BRAC Funds May Be Closer to Reality

Language allocating transportation funds for BRAC-impacted military hospitals made it into the federal budget deal agreed upon Friday.

The much-anticipated language allocating $300 million for transportation improvements near BRAC-impacted military hospitals made it into a federal spending bill agreed upon last Friday.

The spending bill was hashed out by Congressional leaders in the eleventh hour before a federal continuing resolution was due to expire, leaving many preparing for the possibility of a government shut down.

As the area prepares for the September merger of the with Walter Reed Army Medical Center, officials from a variety of agencies have been working together to plan improvements to mitigate the increase in traffic the move will bring. The merger is part of the federally mandated Base Realignment and Closure process.

But many of those improvements, such as intersection improvements and upgrades to the Medical Center Metro station that would include a pedestrian tunnel beneath Route 355 and deep elevators, are dependent upon the federal funds. The status of the federal dollars has

There was a celebratory mood at the BRAC implementation committee meeting Tuesday evening as the group learned the money is closer to reality. Some had it would be allocated in time for the transition.

But the spending bill still needs to pass the U.S. House and Senate before the dollars are finalized. “Until it passes, I’m not celebrating,” said Phil Alperson, Montgomery County BRAC coordinator, at the meeting.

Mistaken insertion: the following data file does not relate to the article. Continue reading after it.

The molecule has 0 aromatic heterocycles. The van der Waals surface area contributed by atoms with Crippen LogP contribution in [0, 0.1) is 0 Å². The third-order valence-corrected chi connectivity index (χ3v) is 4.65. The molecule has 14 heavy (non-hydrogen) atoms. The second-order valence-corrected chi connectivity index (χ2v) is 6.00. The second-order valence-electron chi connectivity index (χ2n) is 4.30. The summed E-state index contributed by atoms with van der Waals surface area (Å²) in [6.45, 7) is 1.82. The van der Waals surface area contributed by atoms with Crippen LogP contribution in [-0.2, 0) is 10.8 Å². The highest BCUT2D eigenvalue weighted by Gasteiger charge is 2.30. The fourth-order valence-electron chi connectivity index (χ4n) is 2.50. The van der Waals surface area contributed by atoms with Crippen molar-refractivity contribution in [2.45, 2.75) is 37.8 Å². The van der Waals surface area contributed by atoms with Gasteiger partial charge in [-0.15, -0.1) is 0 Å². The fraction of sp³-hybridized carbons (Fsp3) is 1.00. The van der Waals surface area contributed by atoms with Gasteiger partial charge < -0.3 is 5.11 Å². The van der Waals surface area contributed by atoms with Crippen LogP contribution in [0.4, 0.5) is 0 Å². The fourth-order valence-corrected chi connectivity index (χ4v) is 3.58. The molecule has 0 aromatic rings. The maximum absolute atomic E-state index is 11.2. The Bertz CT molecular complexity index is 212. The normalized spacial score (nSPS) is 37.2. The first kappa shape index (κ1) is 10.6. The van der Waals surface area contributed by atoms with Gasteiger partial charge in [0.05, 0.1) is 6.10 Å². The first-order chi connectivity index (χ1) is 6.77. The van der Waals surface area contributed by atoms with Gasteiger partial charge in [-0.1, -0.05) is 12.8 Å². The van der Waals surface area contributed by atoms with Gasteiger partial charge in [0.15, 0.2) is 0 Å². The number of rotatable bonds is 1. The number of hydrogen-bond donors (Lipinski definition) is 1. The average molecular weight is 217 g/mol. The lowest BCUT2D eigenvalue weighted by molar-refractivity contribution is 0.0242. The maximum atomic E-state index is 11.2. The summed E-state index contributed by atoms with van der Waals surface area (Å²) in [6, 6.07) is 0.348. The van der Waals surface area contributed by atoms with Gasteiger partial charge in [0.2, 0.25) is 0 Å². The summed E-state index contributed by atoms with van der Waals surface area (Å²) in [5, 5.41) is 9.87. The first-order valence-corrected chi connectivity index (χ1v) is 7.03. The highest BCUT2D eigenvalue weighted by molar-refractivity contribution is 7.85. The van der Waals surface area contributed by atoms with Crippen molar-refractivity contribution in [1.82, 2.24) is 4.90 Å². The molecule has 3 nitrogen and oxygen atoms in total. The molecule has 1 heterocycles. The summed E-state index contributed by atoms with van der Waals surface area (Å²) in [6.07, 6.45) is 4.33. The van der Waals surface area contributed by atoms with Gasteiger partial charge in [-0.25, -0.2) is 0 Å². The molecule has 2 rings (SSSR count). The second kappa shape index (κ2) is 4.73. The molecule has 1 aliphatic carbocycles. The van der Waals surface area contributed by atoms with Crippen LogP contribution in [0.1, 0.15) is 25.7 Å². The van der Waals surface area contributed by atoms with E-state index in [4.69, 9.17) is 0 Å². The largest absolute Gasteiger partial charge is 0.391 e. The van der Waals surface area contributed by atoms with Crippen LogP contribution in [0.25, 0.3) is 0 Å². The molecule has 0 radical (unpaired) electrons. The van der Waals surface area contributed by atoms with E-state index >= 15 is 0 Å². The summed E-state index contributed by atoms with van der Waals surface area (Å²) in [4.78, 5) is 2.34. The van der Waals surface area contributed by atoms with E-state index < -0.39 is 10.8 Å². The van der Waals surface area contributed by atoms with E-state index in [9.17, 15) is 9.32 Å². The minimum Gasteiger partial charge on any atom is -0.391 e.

If passed, the $300 million would be allocated to the Department of Defense’s Office of Economic Adjustment, which would set up a process for BRAC-impacted communities to apply for the funds. The money is intended for transportation improvements in communities with BRAC-impacted military hospitals, which includes Bethesda, Fort Belvoir and San Antonio.

Some state and federal dollars have been set aside for the intersection improvements and the Metro upgrades, but about $100 million more is needed to complete the intersections and construct the pedestrian tunnel and Metro elevators, Alperson said.

Additional projects, including bike paths and sidewalks, are also planned. More information about the BRAC transition is available at www.montgomerycountymd.gov/brac.


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